Smell of Victory: Paralyzed Man Walks After Nose Cell Graft

spinal cord repair with olfactory nerve cells

Spinal cord regeneration was once an impossible dream for doctors and patients. Once a spinal cord injury rendered a patient paralyzed, there was nothing that could be done to repair the damage. A groundbreaking new treatment, however, has given the medical community new hope. The lucky recipient of the world’s first application of this treatment was Darek Fidyka, a Polish man who was paralyzed after being stabbed in the back in 2010. Researchers from the UK and Poland worked together to test the idea that olfactory bulbs – small structures in your brain that control your sense of smell – could help to regenerate cells in the spinal cord.

olfactory bulb cells transplant

(image via: BBC News)

 

The team looked to cells from the olfactory bulb┬ábecause olfactory nerves are the only part of the nervous system known to regenerate following an injury. The researchers removed one of Mr. Fidyka’s olfactory bulbs and grew cells from it – cells which were then injected at the injury site. Strips of nerve tissue from the patient’s ankle were placed on the gap in his spinal cord in the hopes that the injected cells would encourage regrowth. This method was tested successfully on dogs in 2012, but Mr. Fidyka was the first human patient.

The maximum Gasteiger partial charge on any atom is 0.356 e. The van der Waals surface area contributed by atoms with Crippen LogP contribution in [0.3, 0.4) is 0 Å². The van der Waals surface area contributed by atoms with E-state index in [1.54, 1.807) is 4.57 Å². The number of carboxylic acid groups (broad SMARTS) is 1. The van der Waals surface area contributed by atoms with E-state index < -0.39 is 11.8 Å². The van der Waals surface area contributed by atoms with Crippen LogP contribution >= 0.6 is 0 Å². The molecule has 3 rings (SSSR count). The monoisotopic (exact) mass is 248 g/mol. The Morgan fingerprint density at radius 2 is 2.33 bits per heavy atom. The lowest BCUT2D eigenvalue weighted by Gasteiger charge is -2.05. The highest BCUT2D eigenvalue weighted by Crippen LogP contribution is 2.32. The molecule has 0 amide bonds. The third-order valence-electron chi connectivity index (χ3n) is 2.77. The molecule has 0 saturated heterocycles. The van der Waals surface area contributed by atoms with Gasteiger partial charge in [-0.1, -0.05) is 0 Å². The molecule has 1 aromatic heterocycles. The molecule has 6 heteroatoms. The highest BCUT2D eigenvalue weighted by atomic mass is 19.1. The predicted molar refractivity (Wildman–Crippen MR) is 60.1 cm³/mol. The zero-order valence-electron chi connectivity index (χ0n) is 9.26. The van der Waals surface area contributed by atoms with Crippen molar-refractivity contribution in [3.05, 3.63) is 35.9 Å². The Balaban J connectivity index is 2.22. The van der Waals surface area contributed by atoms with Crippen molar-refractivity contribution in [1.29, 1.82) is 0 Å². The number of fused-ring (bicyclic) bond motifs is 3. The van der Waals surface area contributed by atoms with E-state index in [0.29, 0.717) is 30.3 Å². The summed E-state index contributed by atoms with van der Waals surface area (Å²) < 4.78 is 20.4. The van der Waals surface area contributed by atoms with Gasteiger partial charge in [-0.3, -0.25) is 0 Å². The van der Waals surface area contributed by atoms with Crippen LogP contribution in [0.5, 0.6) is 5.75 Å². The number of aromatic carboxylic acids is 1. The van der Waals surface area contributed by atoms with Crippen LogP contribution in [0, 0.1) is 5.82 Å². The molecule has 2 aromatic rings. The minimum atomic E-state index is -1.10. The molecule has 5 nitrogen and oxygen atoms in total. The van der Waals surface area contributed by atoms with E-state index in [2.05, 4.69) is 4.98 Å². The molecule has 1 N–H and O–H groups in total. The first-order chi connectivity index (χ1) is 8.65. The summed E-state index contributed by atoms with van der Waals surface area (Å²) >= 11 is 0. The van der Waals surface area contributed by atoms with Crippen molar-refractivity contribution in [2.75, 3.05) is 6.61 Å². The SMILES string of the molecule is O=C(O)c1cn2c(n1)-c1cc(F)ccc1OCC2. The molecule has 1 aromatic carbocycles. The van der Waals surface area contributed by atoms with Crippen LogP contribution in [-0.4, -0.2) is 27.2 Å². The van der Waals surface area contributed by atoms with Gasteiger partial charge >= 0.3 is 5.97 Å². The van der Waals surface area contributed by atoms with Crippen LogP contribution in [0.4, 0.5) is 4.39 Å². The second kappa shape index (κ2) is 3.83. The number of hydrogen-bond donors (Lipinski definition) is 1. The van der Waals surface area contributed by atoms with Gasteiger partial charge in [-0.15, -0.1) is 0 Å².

walking after spinal cord injury

 

After intensive physical therapy and some healing time, he has regained some sensation in his lower body. The most amazing result of the surgery, however, is that he is now able to walk with a walker just two years post-surgery. The research team is cautiously optimistic about the treatment, stating that they need to try the treatment in a larger number of patients with similar injuries before concluding that this is the answer for spinal cord repair. They also want to find a way to extract the needed cells in a less invasive manner than the brain surgery Mr. Fidyka had to undergo. In a stroke of luck, the patient has even retained his sense of smell even after having one olfactory bulb removed. The findings were published in the journal Cell Transplantation.

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See more in Medical Marvels or under Science. October, 2014.
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